In 1999 the University of Arkansas at Little Rock's Bowen Law School established an endowed professorship called the "Distinguished Professor of Law and Public Policy." It's since been available for a five-year term to UALR faculty members who apply, though held solely since inception by soon-to-retire Professor John DiPippa.
I'm told DiPippa and the dean of the law school several months ago began calling this appointed position the "William J. Clinton Professor of Constitutional Law and Public Service." It appears the decision to rename (and seemingly refocus) the professorship after Clinton was made without the current faculty's involvement.
Now a flap over the change has resulted among some Bowen faculty members, best illustrated by a lengthy email from well-regarded (believe I'll just refer to him as distinguished) Professor Tom Sullivan. Below is an edited version of Sullivan's lengthy May 22, 2021, email addressed to the faculty (acquired via FOIA).
"I don't recall when the Law and Public Policy Professorship was re-named for President Clinton," Sullivan writes. "I first noticed this reference in the signature block on an email sent by John DiPippa in March," which referred to John M.A. DiPippa, Dean Emeritus and William J. Clinton Professor of Constitutional Law and Public Service.
"This professorship was originally designated as the Law and Public Policy professorship and was created, as I recall, after we moved into the current building. There was discussion that the Law School itself would be named for Clinton, but that was scuttled because there was serious concern that he would be subjected to some adverse legal action ... for giving false testimony in the civil action brought by Paula Corbin Jones. ...
"I couldn't find any reference to the professorship as the 'William J. Clinton Professor of Constitutional Law and Public Service' on the Bowen web site. In fact, John's faculty page describes him as: Dean Emeritus and Distinguished Professor of Law and Public Policy.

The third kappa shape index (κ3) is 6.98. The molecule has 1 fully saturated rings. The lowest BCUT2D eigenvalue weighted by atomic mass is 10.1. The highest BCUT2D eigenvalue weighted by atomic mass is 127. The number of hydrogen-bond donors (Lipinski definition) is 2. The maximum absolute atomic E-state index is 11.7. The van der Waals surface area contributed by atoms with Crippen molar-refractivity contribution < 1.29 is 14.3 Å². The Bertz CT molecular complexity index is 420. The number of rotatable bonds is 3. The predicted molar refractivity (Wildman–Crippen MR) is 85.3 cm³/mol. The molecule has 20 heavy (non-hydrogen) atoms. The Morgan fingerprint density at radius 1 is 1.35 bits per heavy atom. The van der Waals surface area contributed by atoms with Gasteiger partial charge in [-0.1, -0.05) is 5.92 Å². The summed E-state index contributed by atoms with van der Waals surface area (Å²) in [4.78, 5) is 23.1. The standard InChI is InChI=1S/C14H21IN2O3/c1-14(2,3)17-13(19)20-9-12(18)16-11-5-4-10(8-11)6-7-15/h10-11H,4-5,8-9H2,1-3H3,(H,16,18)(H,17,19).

"It may be that I missed an announcement ... but I am not aware of the re-designation of the professorship in the name of William J. Clinton or the reference to 'Constitutional Law and Public Service.' Had this been brought to the faculty for discussion ... I would have opposed the change in designation for a number of reasons:
"First, President Clinton was disbarred from practice before the United States Supreme Court and the Arkansas courts following the impeachment trial, in 2000 or 2001. I believe the John took the opportunity to defend him against disbarment at the time, but conceded that some form of censure was appropriate, being quoted at the time by the Washington Post: ... 'But DiPippa also said Clinton should be punished more severely because of his position. He suggested a suspension of his license for some period of time. Disbarment ought to be reserved for what I've called incorrigible lawyers--lawyers who are just going to repeat their offenses and continue to harm clients, he said.' ...
"I simply do not think it appropriate for a law school to honor a disbarred lawyer--it strikes me as hardly sending a deterrent message to law students or practitioners. But beyond the disbarment, I have grave concerns about Bowen being aligned with significant policy decisions taken by Clinton that have [caused] irreparable damage to our legal system.
"The mass incarceration of Americans, particularly affecting the poor and African American communities, was accelerated during the Clinton administration in an effort to deflect potential Republican claims that Democrats were/are soft on crime. ...
"Second, the 1994 law shaped Democratic Party politics for years. Under the leadership of Bill Clinton, Democrats wanted to wrest control of crime issues from Republicans, so the two parties began a bidding war to increase penalties for crime. The 1994 crime bill was a key part of the Democratic strategy to show it can be tougher-on-crime than Republicans."
"Of particular importance, Clinton signed the Anti-Terrorism and Effective Death Penalty Act of 1996 which effectively eliminated federal habeas corpus as a protection against state court criminal convictions tainted by procedural irregularities and failure of state courts to correctly apply U.S. Supreme Court precedent in disposition of claimed violations of federal constitutional protections."